“The farmers I talk to all voted leave and they still want it. I heard an UFU representative in the media recently saying he speaks for 11,000 farmers here who are against Brexit. I would like to get speaking to that man to tell him that he doesn't speak for me.”

Mr Hanna also stated that he and his family would traditionally be DUP voters, dating back to his grandfather who was a supporter of Ian Paisley Snr.

He added: “We don't feel pressure to vote or think the same as the DUP, but we do tend to vote for them, as many people around here do.”

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"Maybe after Brexit we might be in a better position"
The Rally for a Future initiative which was set up by staff from JTI Gallaher and Michelin in Ballymena in February 2015. Picture by Matt Mackey - Press Eye.

North Antrim suffered some significant pre-Brexit economic hits with the loss of more than 1,600 jobs following the closures of Michelin tyre factory and JTI Gallaher’s cigarette factory – both in Ballymena.

JTI Gallaher, which at its peak employed around 2,000 people, announced its withdrawal from Northern Ireland to eastern Europe in 2014. It finally closed its doors in October 2017.

In November 2015, Michelin broke the news that it would cease production at its Ballymena site in April 2018, blaming high energy costs as one of the contributing factors with cheaper options available in Europe. The closure led to over 850 people losing their jobs.

Ballymena man Rodney Quigley, who was elected as an independent unionist councillor this year, lost his job at Michelin.

He told The Detail: “Ballymena was a vibrant town. JTI Gallaher and Michelin were two of the top businesses in Northern Ireland and there was never any chat of either of them closing.

“Some shops have left the town as well. If you said 10 years ago that those businesses would have disappeared from Ballymena, people would have laughed at you. Then, all of a sudden, B&Q, JTI Gallaher and Michelin all closed. The impact hasn’t really hit home yet.”

When asked if he fears that a no-deal Brexit could further exacerbate economic problems in North Antrim, Mr Quigley added: “The decision had already been made to close Michelin in 2015, JTI Gallaher before that, so there’s no point in people scaremongering. Maybe after Brexit we might be in a better position in that regard.”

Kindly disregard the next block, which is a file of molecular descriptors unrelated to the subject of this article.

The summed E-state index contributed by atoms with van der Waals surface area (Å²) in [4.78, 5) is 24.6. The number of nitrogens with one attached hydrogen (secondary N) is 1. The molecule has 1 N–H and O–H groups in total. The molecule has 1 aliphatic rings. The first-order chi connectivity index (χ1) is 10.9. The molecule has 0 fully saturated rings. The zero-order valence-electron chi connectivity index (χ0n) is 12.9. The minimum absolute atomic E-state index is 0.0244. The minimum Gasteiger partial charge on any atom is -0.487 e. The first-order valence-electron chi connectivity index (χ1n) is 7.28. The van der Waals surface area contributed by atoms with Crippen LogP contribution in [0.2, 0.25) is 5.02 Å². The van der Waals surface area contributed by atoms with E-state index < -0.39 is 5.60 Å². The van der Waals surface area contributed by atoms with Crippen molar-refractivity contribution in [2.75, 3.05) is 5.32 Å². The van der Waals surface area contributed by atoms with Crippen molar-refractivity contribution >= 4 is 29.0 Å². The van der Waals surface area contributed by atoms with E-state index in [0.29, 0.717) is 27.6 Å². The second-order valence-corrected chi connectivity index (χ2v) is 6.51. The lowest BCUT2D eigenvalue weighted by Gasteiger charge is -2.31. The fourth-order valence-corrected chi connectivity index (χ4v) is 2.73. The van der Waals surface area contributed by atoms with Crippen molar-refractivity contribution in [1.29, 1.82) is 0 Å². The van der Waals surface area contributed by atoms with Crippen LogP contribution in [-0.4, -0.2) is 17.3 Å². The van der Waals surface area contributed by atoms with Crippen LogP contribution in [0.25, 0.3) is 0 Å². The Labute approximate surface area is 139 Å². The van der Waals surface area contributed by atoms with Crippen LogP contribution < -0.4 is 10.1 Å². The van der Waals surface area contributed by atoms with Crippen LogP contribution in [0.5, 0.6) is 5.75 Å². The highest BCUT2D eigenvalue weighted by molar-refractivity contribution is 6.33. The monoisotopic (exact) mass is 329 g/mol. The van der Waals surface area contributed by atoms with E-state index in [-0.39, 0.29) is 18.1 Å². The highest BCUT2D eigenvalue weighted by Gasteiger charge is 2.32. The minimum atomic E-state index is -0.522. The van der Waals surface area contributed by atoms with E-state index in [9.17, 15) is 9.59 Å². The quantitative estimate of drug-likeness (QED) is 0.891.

A leave voter, Cllr Quigley continued: “I can see why there are arguments for both sides but I’m an optimist. I think that if we leave the EU there will be more opportunities for investment because there will be fewer restrictions on business.”

Regarding the economics behind Brexit, Ian Paisley Jnr said: “By and large, I think my constituents saw leaving as a way of having a better economic deal.

“The chairman of the leave campaign locally is one of Northern Ireland’s biggest and best entrepreneurs, William Wright. I think people listen to entrepreneurs and the business people locally on this.”

Boris Johnson pictured at Wrightbus in Ballymena in February 2016. Picture by Kelvin Boyes - Press Eye.

Boris Johnson pictured at Wrightbus in Ballymena in February 2016. Picture by Kelvin Boyes - Press Eye.

Sir William Wright is the co-founder of the Wright Group. The company’s main subsidiary Wrightbus, which is based in Ballymena, manufactures buses and employs more than 1,100 people.

Wrightbus announced significant job losses in 2018 with uncertainties “particularly in the UK market,” to blame and in July 2019, it stated it was seeking investors due to cashflow problems.

Its latest accounts filed with Companies House show a downturn in the manufacturer’s finances with a pre-tax profit of £5.1m on a turnover of £181m at the end of December 2017 compared to £6.5m and £214m respectively at the end of 2016.

Following Boris Johnson’s appointment as Prime Minister, Ian Paisley told him in the House of Commons that Wrightbus was experiencing “significant economic hardship”.